Reducing the ester would be a good solution and still allow for H-bonding, but I wonder will it significantly reduce the A1,3 strain?
Quite true. We'd still have A1,3 strain in that case.
I would think if there was a group better able to H-bond than the ester
On the right track, now.
If we made the acid, would it even be soluble enough in hexanes (the solvent giving the best ratio previously) to run the reaction?
Good thinking. I suspect with the methylene chain, t-butyl group, and furan, that it could possible go into hexanes, but that would certainly be something to think about. In fact, they did not convert to the free acid.
How about increasing the potential of the ester to H-bond - convert it to a carboxylic acid, amide or carboxylate?
Dan for the win. Everyone circled the answer, but Dan was the first to mention amide formation. Amide oxygen atoms are much more Lewis basic than ester oxygen atoms. The authors did in fact swap the ester for the amide, and ran the reaction again with the free alcohol. In hexanes, with the new, more Lewis basic amide, the selectivity finally favored the desired diastereomer. Only a modest 3:1 dr, but overcoming a 1:25 dr in favor of the wrong diastereomer, I think the authors felt OK about 3:1. Good teamwork and problem solving, all
I’m thinking why the authors didn't make a lactone. They didn't know the method?
Oh, I'm quite sure they knew about lactonization. In fact, that is how they determined the diastereoselectivity of the 2+2. After the photocycloaddition, one of the diastereomers is quite susceptible to lactonization, the other is geometrically impossible. So conversion of one diastereomer to the lactone confirmed the orientation of the stereocenters in that product.(edited to correct image)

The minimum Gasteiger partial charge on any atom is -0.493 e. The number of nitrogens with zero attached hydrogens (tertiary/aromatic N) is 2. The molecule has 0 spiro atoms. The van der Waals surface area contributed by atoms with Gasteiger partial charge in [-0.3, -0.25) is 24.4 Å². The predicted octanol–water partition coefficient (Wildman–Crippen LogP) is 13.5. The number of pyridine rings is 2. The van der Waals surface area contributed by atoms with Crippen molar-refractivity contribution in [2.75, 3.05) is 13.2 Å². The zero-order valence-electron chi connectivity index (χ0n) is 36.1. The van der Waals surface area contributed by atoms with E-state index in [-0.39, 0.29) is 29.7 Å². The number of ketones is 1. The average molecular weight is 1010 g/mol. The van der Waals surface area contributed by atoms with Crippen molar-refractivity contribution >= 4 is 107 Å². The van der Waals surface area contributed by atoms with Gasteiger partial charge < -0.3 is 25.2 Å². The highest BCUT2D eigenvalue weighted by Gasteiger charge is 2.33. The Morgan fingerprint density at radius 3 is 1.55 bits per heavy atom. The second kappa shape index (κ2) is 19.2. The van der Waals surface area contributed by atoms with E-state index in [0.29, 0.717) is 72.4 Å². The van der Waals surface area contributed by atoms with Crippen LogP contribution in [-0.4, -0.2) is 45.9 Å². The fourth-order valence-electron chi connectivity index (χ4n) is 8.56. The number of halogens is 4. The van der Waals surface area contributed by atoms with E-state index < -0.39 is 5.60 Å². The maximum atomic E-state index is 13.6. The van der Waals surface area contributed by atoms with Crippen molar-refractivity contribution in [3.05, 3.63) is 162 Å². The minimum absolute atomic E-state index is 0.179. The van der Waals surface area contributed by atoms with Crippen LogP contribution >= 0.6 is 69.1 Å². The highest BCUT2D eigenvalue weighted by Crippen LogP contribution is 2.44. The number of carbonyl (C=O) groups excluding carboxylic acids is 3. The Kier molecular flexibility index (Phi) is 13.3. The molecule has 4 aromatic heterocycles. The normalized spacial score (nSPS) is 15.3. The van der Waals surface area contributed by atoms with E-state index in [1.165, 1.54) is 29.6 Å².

As to why they didn't lactonize before? I really don't know. The step after 2+2 is in fact lactonization, and the lactone remains until like 5 steps from the end. Perhaps the fused 5,5 system can't form with the unsaturation at the fused position? I don't know if I buy that argument, because I can build a model of the fused lactone, and it doesn't seem too strained. I can also fold that into the desired transition state with ease and no major steric restrictions. Tis a mystery, I suppose.
This work comes from Crimmins synthesis of ginkgolide B. Quite a fun read all the way through, but I thought this conformational analysis problem that also got us thinking about what to do when reactions don't go the way you plan was worth talking about in detail.